Wednesday, 5 August 2015

Maria Mitchell 'Study as if you were going to live forever; live as if you were going'

 Maria Mitchell ( 1818 –  1889) was an American astronomer.  Mitchell was the first professional female astronomer in America and the second woman in history to discover a comet. Mitchell's  parents believed, contrary to the practice of the time, in giving girls the same quality of education as boys. Her father, a school principal, taught her the basics of astronomy and, at age 12, she helped him to calculate the moment of an annular eclipse.

In 1847, her discovery of a comet that became known as "Miss Mitchell's Comet" -- the first by a woman since the discoveries by German astronomer Caroline Herschel in the late 18th century -- made her famous worldwide and she was awarded a gold medal prize for the discovery from King Frederick VII of Denmark. In 1865, she became a professor of astronomy at Vassar College. Among her many honors, Mitchell became the first woman member of the American Academy of Arts and Sciences in 1848 and of the American Association for the Advancement of Science in 1850. She also co-founded the American Association for the Advancement of Women. Today, her legacy lives on at the Maria Mitchell Observatory, named in her honor in Nantucket, Massachusetts.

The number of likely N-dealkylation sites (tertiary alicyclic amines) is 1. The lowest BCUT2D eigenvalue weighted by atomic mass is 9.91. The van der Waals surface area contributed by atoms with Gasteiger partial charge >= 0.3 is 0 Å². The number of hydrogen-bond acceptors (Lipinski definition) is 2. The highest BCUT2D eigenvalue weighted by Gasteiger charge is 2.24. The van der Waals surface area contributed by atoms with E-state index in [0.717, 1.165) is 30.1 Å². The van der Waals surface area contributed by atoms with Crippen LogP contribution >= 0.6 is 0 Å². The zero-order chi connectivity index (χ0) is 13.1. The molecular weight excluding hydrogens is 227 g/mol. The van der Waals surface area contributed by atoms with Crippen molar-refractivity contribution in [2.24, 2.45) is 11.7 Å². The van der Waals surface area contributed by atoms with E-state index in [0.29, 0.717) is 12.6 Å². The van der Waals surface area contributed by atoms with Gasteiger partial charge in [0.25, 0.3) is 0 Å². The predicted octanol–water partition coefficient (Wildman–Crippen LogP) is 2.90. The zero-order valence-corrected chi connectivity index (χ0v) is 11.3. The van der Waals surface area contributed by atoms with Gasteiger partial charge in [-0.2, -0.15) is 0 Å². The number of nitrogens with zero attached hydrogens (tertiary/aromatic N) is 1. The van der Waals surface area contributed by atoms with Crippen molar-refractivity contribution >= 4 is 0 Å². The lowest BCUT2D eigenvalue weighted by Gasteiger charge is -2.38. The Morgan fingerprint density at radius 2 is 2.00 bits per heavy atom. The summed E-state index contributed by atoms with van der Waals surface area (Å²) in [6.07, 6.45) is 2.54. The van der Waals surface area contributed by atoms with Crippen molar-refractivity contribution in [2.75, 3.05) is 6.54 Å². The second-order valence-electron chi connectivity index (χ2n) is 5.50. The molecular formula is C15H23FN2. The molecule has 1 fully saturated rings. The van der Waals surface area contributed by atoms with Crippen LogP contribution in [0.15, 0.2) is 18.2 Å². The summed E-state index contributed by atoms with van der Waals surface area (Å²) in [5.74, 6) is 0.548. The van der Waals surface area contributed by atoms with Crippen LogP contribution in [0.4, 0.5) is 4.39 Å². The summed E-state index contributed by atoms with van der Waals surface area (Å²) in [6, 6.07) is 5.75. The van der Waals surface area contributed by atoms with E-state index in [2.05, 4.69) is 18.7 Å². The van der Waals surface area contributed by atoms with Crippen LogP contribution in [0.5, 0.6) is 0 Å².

* We have a hunger of the mind which asks for knowledge of all around us, and the more we gain, the more is our desire; the more we see, the more we are capable of seeing.

* People have to learn sometimes not only how much the heart, but how much the head, can bear.

* We especially need imagination in science. It is not all mathematics, nor all logic, but is somewhat beauty and poetry.
 * Study as if you were going to live forever; live as if you were going.

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